Local IDs on New Zealand’s Gold Sport.
Gold Sport radio stations in New Zealand are described in the Pacific Asian Log as a “network of oldies stations. Website:
Stations may have 2 minutes of local ads before the hourly news, and local weather at 2-3 minutes after the hour. Otherwise, the stations simulcast.” Until recently, the
local ads and weather might be the only chance to identify an individual station in the network.
Not a big problem for DXers who are happy to log parallels, as most
Gold Sport stations are on discrete channels; if you can parallel Gold Sport on 1521 with the one on 1557, then you know you’re hearing Tauranga and Hawera
respectively. 1503 is the only channel with two Gold Sport stations on it, in Wellington and in Christchurch, so still a bit of problem there, unless you’re logging
exact frequencies to the Hertz and beyond.
However, in late July of 2022, Steve Babcock heard a unique ID on 1503: “Wellington’s Gold Sport fifteen-oh-three” intoned by a man between songs. So, do
the other Gold Sport stations also have unique ID’s now? Jeroen Bet investigated, using New Zealand-based Kiwi SDRs, and found that Christchurch’s Gold Sport
station identified as “Canterbury’s Sport fifteen-oh-three.” According to Theo Donnelly, these IDs tend to not be city IDs, but regional IDs, as New Zealand is
divided up into “regions” not states or counties, and Christchurch is in Canterbury region; Theo had also heard 792 with “Waikato’s Gold Sport 7-92″ (see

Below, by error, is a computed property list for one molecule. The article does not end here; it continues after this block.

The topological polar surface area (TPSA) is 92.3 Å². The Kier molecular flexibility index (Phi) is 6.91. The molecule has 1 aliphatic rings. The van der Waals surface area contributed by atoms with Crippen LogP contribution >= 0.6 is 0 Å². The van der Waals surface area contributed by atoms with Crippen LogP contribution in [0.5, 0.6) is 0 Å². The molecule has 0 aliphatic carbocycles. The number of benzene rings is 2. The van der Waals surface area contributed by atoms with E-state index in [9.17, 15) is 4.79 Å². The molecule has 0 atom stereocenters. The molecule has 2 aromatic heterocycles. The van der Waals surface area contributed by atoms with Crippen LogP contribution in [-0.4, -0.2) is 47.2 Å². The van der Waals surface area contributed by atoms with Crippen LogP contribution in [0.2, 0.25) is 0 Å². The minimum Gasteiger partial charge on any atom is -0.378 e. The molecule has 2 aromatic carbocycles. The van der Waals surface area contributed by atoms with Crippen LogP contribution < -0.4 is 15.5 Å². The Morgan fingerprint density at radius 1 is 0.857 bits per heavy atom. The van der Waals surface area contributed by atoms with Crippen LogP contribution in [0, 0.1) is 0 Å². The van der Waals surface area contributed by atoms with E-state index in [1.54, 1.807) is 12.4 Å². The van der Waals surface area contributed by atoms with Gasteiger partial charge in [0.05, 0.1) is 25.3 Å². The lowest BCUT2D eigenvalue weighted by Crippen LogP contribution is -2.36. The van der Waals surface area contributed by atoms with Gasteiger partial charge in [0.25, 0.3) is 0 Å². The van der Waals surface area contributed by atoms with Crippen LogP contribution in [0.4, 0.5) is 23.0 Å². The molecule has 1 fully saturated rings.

for a list of the regions with their towns). So, even though Wellington-1503 identifies as “Wellington”, it’s probably serving the Wellington region, not just the city.
Using the Kiwi SDRs in New Zealand, it was found that indeed the Gold Sport stations were identifying by region… mostly. Samples include:
“Nelson’s Gold Sport 5-49”, “Otago’s Gold Sport 6-93”, “Wanganui’s Gold Sport 10-62”, “Rotorua’s Gold Sport 13-50”, “Taranaki’s Gold Sport 15-57”.
But… not always: “Tauranga’s Gold Sport 15-21” from the city in the Bay of Plenty region, and “Gold Sport 11-25” with no city or region at all, despite the fact
that at the same time, 1503 was identifying as “Canterbury’s Gold Sport 15-oh-3”.
This leads us to when these IDs are like[ly] to be heard. The network tends to identify between songs played, but usually with phrases like “Music that stands
the test of time, Gold”, but every two or three songs, they seem to be using the local ID instead.
So, if you hear a local ID on one station, that will likely be your
opportunity to hear the local ID on other stations in the network when playing back your SDR recording. These are low powered, so if your SDR recording was
made in North America, it will likely have been at a DXpedition on the west coast.
Nick Hall-Patch, IRCA DX Monitor Nov 12, published November 7 via WOR iog (2022-11-08)